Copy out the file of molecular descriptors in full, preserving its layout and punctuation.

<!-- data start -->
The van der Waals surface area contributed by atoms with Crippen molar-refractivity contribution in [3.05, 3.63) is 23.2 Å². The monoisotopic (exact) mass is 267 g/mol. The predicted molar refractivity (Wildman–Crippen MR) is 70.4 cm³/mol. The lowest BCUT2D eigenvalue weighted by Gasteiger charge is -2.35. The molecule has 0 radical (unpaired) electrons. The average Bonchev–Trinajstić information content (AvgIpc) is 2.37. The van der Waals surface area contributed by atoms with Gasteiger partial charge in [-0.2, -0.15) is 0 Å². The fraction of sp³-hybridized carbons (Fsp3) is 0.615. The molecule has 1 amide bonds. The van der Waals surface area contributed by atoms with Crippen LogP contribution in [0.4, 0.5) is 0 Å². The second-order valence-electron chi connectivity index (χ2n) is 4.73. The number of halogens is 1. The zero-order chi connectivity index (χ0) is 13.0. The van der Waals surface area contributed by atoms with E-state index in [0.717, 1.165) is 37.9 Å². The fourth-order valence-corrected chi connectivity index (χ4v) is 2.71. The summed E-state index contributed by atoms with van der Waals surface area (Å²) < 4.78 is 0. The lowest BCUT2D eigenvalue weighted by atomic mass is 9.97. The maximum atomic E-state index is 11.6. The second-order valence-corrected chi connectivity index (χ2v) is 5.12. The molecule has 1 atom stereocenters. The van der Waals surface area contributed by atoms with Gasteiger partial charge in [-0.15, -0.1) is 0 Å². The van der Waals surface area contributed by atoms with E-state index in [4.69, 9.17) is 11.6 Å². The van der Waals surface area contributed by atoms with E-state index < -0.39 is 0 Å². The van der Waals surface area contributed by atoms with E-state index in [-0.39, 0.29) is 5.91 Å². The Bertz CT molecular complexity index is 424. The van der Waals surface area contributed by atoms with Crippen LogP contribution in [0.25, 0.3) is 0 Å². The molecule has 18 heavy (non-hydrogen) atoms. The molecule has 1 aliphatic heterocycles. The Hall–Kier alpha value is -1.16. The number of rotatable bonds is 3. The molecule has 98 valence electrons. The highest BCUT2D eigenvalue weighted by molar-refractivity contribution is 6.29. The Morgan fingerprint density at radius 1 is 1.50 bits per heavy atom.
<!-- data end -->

The van der Waals surface area contributed by atoms with Crippen molar-refractivity contribution in [3.05, 3.63) is 23.2 Å². The monoisotopic (exact) mass is 267 g/mol. The predicted molar refractivity (Wildman–Crippen MR) is 70.4 cm³/mol. The lowest BCUT2D eigenvalue weighted by Gasteiger charge is -2.35. The molecule has 0 radical (unpaired) electrons. The average Bonchev–Trinajstić information content (AvgIpc) is 2.37. The van der Waals surface area contributed by atoms with Gasteiger partial charge in [-0.2, -0.15) is 0 Å². The fraction of sp³-hybridized carbons (Fsp3) is 0.615. The molecule has 1 amide bonds. The van der Waals surface area contributed by atoms with Crippen LogP contribution in [0.4, 0.5) is 0 Å². The second-order valence-electron chi connectivity index (χ2n) is 4.73. The number of halogens is 1. The zero-order chi connectivity index (χ0) is 13.0. The van der Waals surface area contributed by atoms with E-state index in [0.717, 1.165) is 37.9 Å². The fourth-order valence-corrected chi connectivity index (χ4v) is 2.71. The summed E-state index contributed by atoms with van der Waals surface area (Å²) < 4.78 is 0. The lowest BCUT2D eigenvalue weighted by atomic mass is 9.97. The maximum atomic E-state index is 11.6. The second-order valence-corrected chi connectivity index (χ2v) is 5.12. The molecule has 1 atom stereocenters. The van der Waals surface area contributed by atoms with Gasteiger partial charge in [-0.15, -0.1) is 0 Å². The van der Waals surface area contributed by atoms with E-state index in [4.69, 9.17) is 11.6 Å². The van der Waals surface area contributed by atoms with E-state index < -0.39 is 0 Å². The van der Waals surface area contributed by atoms with E-state index in [-0.39, 0.29) is 5.91 Å². The Bertz CT molecular complexity index is 424. The van der Waals surface area contributed by atoms with Crippen LogP contribution in [0.25, 0.3) is 0 Å². The molecule has 18 heavy (non-hydrogen) atoms. The molecule has 1 aliphatic heterocycles. The Hall–Kier alpha value is -1.16. The number of rotatable bonds is 3. The molecule has 98 valence electrons. The highest BCUT2D eigenvalue weighted by molar-refractivity contribution is 6.29. The Morgan fingerprint density at radius 1 is 1.50 bits per heavy atom.